WASHINGTON — Sales tumbled across the board at specialty stores, discounters and department stores in May, as retail sales in the overall economy edged up slightly, the Commerce Department’s monthly report showed Thursday.
Apparel and accessories stores posted a seasonally adjusted 0.6 percent decline in sales to $21 billion last month, while department store sales dropped 1.4 percent to $14 billion. Sales at general merchandise stores, a category that includes department stores, fell 0.6 percent to $54.8 billion in May.
“On the surface, May retail sales were disappointing and weaker than expected,” said Jack Kleinhenz, chief economist at the National Retail Federation. “However, April’s upward revisions still indicate positive growth for the remainder of the year. Even though American consumers continue to be selective and price-sensitive, May sales were strong in many retail categories and sectors including building supply stores, furniture stores and non-store retailers. The economic fundamentals — consumer confidence, employment and income — remain strong.”
The Commerce Department revised its top-line April retail sales number to a 0.5 percent increase from the preliminary estimate of 0.1 percent growth in retail sales, which many economists, including Kleinhenz, saw as a counterbalance to the May sales report.
Scott Hoyt, senior director of consumer economics at Moody’s Analytics, said the upward revisions in April retail sales “took some of the sting out of the disappointing May numbers.” But he noted that all three categories — specialty stores, department stores and discounters — have been “underperforming” for several months.
“Consumers are still struggling because of weak income growth, particularly weak wage income growth,” Hoyt said. “Other than that, the fundamentals in the economy are pretty good. Housing prices are growing rapidly, the stock market is up at least on a year-ago basis, debt burden is down and job gains are picking up.”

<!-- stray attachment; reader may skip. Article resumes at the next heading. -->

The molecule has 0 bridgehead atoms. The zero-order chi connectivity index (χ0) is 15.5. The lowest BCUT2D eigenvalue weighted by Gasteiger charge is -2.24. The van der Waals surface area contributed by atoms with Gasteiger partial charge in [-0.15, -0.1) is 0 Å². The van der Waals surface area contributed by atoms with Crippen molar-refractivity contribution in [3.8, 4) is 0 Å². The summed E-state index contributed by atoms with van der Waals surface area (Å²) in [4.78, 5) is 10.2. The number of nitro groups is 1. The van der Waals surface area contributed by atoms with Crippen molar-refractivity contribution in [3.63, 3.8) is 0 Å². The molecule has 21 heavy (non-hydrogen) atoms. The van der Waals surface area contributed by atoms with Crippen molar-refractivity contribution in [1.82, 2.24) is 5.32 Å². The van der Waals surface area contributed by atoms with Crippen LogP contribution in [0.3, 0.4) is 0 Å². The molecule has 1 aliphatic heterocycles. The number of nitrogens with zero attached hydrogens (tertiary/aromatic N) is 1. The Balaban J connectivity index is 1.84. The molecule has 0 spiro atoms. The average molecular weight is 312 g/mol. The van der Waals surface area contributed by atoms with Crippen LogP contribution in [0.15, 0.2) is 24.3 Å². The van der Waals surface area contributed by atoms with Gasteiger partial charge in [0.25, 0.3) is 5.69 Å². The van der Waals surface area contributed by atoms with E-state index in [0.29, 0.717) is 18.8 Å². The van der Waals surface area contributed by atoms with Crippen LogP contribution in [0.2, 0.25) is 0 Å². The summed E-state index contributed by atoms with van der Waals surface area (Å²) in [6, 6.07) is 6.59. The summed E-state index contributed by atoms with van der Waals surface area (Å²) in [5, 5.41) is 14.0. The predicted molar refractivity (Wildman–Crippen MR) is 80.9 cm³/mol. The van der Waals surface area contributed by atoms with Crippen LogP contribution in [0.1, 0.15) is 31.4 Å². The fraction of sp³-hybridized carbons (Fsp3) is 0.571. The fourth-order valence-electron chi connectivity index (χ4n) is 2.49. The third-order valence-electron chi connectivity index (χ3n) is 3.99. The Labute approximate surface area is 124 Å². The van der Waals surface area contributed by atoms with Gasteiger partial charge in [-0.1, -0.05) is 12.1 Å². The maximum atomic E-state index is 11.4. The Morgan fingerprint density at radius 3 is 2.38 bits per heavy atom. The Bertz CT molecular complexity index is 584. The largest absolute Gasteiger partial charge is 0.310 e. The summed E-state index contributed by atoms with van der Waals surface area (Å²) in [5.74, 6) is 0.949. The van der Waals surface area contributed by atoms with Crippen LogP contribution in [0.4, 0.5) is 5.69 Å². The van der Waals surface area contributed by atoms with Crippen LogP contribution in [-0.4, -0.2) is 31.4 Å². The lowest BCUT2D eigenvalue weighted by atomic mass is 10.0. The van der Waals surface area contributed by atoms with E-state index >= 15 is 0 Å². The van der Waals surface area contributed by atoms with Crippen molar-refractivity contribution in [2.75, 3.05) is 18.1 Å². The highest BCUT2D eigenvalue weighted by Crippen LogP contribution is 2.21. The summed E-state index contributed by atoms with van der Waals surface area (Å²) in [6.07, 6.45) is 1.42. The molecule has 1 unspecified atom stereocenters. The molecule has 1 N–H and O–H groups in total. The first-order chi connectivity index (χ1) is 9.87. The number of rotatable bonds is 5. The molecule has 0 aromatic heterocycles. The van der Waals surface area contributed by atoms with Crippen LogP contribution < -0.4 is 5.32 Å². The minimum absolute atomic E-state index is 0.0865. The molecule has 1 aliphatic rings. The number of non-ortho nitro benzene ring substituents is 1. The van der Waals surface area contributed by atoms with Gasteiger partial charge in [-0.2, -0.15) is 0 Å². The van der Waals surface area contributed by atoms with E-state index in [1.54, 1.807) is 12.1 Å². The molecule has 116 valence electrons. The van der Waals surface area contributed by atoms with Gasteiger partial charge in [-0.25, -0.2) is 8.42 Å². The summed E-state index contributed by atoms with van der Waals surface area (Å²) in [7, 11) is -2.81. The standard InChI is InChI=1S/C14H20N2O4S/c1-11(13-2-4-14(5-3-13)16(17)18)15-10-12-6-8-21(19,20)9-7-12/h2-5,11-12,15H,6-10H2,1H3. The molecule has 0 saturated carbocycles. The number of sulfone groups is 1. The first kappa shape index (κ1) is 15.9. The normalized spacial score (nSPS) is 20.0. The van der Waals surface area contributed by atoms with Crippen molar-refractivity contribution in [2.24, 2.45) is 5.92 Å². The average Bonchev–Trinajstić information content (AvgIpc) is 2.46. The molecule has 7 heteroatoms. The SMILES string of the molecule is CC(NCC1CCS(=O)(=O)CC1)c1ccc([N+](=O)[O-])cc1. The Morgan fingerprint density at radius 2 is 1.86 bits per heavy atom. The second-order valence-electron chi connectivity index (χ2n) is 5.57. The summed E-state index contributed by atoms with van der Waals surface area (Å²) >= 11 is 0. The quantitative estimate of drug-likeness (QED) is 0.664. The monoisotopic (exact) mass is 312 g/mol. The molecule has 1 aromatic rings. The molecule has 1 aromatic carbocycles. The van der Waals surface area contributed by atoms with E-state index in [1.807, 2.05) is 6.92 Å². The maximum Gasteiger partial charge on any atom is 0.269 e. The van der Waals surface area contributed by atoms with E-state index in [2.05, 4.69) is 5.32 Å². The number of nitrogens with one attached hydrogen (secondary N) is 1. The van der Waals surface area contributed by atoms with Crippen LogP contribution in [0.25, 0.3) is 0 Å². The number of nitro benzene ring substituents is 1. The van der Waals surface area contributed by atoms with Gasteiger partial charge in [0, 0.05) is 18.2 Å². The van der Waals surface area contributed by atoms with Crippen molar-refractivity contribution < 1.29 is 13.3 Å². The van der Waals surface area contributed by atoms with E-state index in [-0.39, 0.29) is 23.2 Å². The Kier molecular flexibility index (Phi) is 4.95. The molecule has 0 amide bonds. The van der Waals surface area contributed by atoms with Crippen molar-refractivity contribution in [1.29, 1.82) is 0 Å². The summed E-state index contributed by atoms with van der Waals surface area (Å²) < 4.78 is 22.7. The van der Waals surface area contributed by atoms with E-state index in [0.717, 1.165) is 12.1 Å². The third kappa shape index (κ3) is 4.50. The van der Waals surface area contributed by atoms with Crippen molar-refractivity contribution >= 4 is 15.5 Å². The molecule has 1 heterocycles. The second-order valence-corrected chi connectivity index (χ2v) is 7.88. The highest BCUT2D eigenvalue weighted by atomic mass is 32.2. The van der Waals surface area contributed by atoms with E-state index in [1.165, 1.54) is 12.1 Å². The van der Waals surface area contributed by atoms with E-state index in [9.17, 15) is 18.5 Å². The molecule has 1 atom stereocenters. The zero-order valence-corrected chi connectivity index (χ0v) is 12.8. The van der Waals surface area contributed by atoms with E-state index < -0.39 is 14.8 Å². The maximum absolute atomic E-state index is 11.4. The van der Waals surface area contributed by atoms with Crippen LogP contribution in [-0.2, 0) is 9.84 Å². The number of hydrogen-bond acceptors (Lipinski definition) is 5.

In the overall economy, retail sales rose 0.3 percent to $437.6 billion in May, falling below economists’ expectations.
“In May, retail sales growth was weaker than expected and was not broad-based,” said Chris G. Christopher, director of consumer economics at IHS Global Insight. “Automobile dealerships and building material stores did very well, while discretionary spending took a hit or was relatively weaker.”
Christopher said historically there has been a correlation between an uptick in auto sales and a downturn in discretionary spending. He said the May retail sales report is “pointing to further weakness in the first quarter real consumer spending growth.”
However, IHS is predicting that stronger income growth in the months ahead will fuel back-to-school sales, which are “looking slightly better” than last year, despite deepening student loan debt, which passed the $1 trillion mark. Christopher noted that real disposable income and consumer confidence are expected to improve this year.
“This is pointing also to a slightly improved holiday retail sales season, as well,” he said.